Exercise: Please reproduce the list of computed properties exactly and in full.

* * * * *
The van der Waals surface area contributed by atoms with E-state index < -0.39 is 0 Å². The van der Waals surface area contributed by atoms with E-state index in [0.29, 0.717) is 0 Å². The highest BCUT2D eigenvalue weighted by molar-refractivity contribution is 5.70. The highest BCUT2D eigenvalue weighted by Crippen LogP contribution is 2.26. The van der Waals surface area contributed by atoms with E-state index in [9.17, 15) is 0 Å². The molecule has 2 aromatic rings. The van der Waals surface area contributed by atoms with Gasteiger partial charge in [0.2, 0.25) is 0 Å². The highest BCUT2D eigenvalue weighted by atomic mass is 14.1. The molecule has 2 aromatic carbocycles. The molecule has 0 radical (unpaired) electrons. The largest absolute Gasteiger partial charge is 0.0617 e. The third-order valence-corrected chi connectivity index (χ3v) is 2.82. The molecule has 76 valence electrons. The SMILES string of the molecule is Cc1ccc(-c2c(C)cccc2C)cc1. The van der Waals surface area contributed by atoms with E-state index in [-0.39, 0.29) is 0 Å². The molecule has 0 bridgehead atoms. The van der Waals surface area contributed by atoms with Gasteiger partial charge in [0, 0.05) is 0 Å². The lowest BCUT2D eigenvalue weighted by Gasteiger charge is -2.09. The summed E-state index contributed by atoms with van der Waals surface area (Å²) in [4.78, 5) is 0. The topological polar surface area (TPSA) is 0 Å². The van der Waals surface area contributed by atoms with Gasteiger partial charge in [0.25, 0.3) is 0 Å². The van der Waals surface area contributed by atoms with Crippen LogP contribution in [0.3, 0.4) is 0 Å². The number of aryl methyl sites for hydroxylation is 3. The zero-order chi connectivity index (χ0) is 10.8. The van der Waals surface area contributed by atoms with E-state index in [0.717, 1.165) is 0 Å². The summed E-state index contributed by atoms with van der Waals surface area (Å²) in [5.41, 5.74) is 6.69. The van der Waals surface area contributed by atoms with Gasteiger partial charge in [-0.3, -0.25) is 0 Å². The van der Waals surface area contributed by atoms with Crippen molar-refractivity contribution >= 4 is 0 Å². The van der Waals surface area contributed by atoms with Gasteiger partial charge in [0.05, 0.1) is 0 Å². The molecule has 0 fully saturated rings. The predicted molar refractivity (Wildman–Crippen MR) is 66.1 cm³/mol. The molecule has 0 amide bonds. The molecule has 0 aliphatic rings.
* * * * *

The van der Waals surface area contributed by atoms with E-state index < -0.39 is 0 Å². The van der Waals surface area contributed by atoms with E-state index in [0.29, 0.717) is 0 Å². The highest BCUT2D eigenvalue weighted by molar-refractivity contribution is 5.70. The highest BCUT2D eigenvalue weighted by Crippen LogP contribution is 2.26. The van der Waals surface area contributed by atoms with E-state index in [9.17, 15) is 0 Å². The molecule has 2 aromatic rings. The van der Waals surface area contributed by atoms with Gasteiger partial charge in [0.2, 0.25) is 0 Å². The highest BCUT2D eigenvalue weighted by atomic mass is 14.1. The molecule has 2 aromatic carbocycles. The molecule has 0 radical (unpaired) electrons. The largest absolute Gasteiger partial charge is 0.0617 e. The third-order valence-corrected chi connectivity index (χ3v) is 2.82. The molecule has 76 valence electrons. The SMILES string of the molecule is Cc1ccc(-c2c(C)cccc2C)cc1. The van der Waals surface area contributed by atoms with E-state index in [-0.39, 0.29) is 0 Å². The molecule has 0 bridgehead atoms. The van der Waals surface area contributed by atoms with Gasteiger partial charge in [0, 0.05) is 0 Å². The lowest BCUT2D eigenvalue weighted by Gasteiger charge is -2.09. The summed E-state index contributed by atoms with van der Waals surface area (Å²) in [4.78, 5) is 0. The topological polar surface area (TPSA) is 0 Å². The van der Waals surface area contributed by atoms with Gasteiger partial charge in [0.25, 0.3) is 0 Å². The van der Waals surface area contributed by atoms with Crippen LogP contribution in [0.3, 0.4) is 0 Å². The number of aryl methyl sites for hydroxylation is 3. The zero-order chi connectivity index (χ0) is 10.8. The van der Waals surface area contributed by atoms with E-state index in [0.717, 1.165) is 0 Å². The summed E-state index contributed by atoms with van der Waals surface area (Å²) in [5.41, 5.74) is 6.69. The van der Waals surface area contributed by atoms with Gasteiger partial charge in [-0.3, -0.25) is 0 Å². The van der Waals surface area contributed by atoms with Crippen molar-refractivity contribution >= 4 is 0 Å². The van der Waals surface area contributed by atoms with Gasteiger partial charge in [0.05, 0.1) is 0 Å². The molecule has 0 fully saturated rings. The predicted molar refractivity (Wildman–Crippen MR) is 66.1 cm³/mol. The molecule has 0 amide bonds. The molecule has 0 aliphatic rings.